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Honeybee Hives Disappearing At High Rates In Md.

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Photo by Dan Kitwood/Getty Images

Photo by Dan Kitwood/Getty Images

Alex DeMetrick 370x278 Alex DeMetrick
Alex DeMetrick has been a general assignment reporter with WJZ...
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BALTIMORE (WJZ)– They’re dying off around the country but in Maryland, honeybees have recently been vanishing twice as fact.

Alex DeMetrick reports it’s a mystery with no easy answers.

“Smoke disarms the guard bees, makes it much less likely to get stung when you go into a beehive,” said beekeeper Steve McDaniel.

And for 35 years, Steve McDaniel has been doing just that in Carroll County.

“I’m a master beekeeper. I’m supposed to know what I’m doing and two-thirds of my bees died last year. This is unprecedented,” McDaniel said.

He isn’t alone.

Nationally, 30% of the bee population has been lost—but in Maryland, it’s closer to 60%.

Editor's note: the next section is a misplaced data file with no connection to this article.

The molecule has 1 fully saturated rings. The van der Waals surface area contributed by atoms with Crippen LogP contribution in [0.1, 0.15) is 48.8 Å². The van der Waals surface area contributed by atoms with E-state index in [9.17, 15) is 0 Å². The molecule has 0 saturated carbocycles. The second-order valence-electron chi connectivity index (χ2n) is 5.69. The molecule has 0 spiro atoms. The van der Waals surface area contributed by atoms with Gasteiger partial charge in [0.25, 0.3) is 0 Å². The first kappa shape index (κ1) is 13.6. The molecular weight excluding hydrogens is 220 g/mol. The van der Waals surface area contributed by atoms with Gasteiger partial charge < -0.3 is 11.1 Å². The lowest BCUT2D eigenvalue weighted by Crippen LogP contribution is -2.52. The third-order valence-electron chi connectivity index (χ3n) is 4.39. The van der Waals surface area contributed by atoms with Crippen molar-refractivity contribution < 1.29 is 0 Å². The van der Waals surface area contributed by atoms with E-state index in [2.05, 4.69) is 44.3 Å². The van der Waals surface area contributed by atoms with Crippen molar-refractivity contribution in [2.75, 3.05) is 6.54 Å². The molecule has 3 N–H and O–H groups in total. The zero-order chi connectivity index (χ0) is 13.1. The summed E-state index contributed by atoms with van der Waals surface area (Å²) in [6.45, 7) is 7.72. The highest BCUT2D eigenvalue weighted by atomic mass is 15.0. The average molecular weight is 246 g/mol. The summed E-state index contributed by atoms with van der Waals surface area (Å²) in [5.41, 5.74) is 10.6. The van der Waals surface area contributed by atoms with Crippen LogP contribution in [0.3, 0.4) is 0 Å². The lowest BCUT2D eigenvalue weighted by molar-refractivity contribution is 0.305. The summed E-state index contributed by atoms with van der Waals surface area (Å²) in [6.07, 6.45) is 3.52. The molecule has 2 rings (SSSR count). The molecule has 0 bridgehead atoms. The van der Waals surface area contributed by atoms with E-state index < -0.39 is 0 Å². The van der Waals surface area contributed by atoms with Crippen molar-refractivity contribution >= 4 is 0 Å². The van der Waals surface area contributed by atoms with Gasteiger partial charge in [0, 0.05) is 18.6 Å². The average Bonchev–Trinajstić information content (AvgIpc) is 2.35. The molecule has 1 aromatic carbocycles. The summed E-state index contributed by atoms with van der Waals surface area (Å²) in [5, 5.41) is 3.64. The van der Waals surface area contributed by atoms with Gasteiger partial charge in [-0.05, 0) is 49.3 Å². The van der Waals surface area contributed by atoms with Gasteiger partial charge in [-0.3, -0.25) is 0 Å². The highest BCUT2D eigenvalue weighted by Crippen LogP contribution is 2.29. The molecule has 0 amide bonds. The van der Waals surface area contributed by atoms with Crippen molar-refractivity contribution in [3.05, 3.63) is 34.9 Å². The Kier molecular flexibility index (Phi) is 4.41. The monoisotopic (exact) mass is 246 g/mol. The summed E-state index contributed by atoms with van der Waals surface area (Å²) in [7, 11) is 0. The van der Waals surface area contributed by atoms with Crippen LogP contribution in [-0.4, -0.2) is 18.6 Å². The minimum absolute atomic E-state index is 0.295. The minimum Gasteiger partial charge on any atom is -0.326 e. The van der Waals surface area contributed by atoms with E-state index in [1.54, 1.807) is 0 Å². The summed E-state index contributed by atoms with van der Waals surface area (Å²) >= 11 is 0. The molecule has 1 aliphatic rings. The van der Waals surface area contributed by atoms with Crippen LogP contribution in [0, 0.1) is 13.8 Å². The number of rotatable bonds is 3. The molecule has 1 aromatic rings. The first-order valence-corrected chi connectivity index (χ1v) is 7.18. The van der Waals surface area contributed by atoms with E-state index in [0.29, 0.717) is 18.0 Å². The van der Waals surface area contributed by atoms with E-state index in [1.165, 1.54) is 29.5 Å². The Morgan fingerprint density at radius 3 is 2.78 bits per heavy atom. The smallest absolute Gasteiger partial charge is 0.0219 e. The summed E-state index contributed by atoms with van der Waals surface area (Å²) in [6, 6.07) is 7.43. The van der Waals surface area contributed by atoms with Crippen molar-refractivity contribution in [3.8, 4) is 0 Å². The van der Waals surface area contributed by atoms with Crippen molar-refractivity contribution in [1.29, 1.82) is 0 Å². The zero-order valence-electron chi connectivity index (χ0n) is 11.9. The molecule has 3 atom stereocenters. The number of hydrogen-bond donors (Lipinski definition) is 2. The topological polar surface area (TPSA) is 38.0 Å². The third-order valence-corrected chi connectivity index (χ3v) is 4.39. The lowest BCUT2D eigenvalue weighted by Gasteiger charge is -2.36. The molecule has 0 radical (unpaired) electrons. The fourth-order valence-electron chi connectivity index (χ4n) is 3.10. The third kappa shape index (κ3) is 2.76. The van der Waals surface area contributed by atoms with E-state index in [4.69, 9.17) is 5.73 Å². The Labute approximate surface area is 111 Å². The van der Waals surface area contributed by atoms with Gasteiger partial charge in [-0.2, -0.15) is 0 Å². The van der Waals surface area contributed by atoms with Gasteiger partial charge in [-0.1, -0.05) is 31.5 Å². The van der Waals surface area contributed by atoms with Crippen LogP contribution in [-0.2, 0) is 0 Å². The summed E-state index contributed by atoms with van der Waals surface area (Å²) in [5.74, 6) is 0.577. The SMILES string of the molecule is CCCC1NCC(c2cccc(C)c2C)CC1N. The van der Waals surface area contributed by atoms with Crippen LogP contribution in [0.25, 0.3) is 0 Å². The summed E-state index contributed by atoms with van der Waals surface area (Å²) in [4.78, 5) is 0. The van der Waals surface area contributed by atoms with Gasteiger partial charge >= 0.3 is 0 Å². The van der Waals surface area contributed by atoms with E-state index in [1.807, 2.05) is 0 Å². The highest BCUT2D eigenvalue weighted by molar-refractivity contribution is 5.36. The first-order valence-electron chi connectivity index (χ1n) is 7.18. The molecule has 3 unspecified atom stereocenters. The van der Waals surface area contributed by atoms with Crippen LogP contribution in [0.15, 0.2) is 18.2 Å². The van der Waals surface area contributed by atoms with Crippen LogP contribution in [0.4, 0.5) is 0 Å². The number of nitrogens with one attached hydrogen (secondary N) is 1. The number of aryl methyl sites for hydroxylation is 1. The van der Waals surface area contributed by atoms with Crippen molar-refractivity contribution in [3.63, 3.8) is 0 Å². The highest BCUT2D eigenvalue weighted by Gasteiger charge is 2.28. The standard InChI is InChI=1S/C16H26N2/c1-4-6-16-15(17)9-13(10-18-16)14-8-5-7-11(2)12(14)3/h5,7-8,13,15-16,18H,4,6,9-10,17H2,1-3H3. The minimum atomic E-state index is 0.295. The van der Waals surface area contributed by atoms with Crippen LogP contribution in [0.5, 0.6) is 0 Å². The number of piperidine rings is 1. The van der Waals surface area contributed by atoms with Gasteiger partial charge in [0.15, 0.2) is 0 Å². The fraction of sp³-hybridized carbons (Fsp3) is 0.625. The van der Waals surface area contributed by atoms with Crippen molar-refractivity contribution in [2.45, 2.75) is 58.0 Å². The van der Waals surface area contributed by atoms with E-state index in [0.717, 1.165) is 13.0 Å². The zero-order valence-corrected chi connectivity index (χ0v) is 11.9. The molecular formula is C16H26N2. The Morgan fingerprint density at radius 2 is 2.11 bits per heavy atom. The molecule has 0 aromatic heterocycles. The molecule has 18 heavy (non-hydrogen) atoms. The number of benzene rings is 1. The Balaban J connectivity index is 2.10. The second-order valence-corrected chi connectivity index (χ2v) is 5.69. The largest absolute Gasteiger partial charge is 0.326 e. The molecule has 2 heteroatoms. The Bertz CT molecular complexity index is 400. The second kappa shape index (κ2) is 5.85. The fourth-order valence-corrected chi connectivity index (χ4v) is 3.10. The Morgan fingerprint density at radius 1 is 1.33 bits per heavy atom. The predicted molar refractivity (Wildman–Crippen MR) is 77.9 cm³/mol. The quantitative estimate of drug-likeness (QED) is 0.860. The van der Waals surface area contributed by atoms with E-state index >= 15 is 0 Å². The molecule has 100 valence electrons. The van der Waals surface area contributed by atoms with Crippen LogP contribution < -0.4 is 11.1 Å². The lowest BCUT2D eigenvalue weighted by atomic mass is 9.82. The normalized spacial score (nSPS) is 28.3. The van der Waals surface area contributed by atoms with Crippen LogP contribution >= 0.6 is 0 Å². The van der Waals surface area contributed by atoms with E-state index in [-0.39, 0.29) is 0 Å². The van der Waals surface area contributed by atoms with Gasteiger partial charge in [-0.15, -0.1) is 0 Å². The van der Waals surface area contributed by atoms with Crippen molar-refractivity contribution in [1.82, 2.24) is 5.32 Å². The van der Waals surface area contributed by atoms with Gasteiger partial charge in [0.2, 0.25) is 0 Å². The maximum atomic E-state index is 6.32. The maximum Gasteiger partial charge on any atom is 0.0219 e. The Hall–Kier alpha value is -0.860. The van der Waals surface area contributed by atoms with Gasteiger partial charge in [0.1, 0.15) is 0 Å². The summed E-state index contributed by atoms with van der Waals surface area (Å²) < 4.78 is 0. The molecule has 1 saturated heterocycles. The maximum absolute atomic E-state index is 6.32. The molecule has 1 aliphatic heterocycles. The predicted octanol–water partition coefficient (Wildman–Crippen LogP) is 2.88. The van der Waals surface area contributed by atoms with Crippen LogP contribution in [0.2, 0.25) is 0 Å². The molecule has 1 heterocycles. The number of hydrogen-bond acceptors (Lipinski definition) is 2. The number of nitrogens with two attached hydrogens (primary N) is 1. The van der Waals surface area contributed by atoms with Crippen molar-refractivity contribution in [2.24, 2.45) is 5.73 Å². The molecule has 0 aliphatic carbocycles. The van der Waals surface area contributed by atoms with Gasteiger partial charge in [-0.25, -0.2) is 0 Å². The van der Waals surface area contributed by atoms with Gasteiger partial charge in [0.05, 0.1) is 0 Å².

“This will break a beekeeper’s heart,” McDaniel said.

Bees clustered in death around their queen.

“They were dropping like flies all through the fall and most of it happened before winter. I think they’re getting into pesticides, both in people’s yards and agriculture,” McDaniel said.

But scientists aren’t so sure. Since 2006, colony collapse disorder has been killing honeybees.

“We’re looking at pesticides, just like we’re looking at poor nutrition, parasitic mites as contributing to the overall decline in bee health,” said Jeff Pettis, USDA entomologist.

But colony collapse disorder hasn’t been seen in Maryland in two years.

“What we’re seeing this year is something different. This is a sudden decline in strong colonies and piles of dead bees in front of the hives,” said McDaniel.

There’s a lot more at stake here than just honey. Crops from apples to zucchini take bees to produce because they pollinate the blossoms.

“They’re responsible for one-third of our food supply,” McDaniel said.

McDaniel has been re-stocking his colonies but right now…

“It’s not a huge number of bees. This should be boiling over with bees. They should be everywhere,” he said.

In Maryland, honeybees are responsible for $40 million worth of crops each year.

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